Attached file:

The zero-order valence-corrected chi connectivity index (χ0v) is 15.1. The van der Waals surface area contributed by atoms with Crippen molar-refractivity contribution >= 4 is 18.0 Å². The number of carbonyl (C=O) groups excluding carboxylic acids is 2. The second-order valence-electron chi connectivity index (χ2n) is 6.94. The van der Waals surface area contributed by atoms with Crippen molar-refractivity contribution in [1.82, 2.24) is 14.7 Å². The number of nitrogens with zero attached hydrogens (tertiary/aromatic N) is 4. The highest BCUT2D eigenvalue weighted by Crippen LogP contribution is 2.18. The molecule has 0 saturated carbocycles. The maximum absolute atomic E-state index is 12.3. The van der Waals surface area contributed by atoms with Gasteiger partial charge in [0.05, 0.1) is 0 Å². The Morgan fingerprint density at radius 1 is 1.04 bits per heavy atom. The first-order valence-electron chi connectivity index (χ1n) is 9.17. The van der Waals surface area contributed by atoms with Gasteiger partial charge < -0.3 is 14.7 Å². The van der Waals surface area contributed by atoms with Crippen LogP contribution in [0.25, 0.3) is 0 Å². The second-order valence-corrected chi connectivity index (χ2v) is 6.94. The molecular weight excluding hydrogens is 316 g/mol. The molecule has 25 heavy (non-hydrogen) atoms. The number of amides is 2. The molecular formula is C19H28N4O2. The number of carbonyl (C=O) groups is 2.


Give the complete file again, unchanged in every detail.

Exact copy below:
The zero-order valence-corrected chi connectivity index (χ0v) is 15.1. The van der Waals surface area contributed by atoms with Crippen molar-refractivity contribution >= 4 is 18.0 Å². The number of carbonyl (C=O) groups excluding carboxylic acids is 2. The second-order valence-electron chi connectivity index (χ2n) is 6.94. The van der Waals surface area contributed by atoms with Crippen molar-refractivity contribution in [1.82, 2.24) is 14.7 Å². The number of nitrogens with zero attached hydrogens (tertiary/aromatic N) is 4. The highest BCUT2D eigenvalue weighted by Crippen LogP contribution is 2.18. The molecule has 0 saturated carbocycles. The maximum absolute atomic E-state index is 12.3. The van der Waals surface area contributed by atoms with Gasteiger partial charge in [0.05, 0.1) is 0 Å². The Morgan fingerprint density at radius 1 is 1.04 bits per heavy atom. The first-order valence-electron chi connectivity index (χ1n) is 9.17. The van der Waals surface area contributed by atoms with Gasteiger partial charge < -0.3 is 14.7 Å². The van der Waals surface area contributed by atoms with Crippen LogP contribution in [0.25, 0.3) is 0 Å². The second-order valence-corrected chi connectivity index (χ2v) is 6.94. The molecular weight excluding hydrogens is 316 g/mol. The molecule has 25 heavy (non-hydrogen) atoms. The number of amides is 2. The molecular formula is C19H28N4O2. The number of carbonyl (C=O) groups is 2.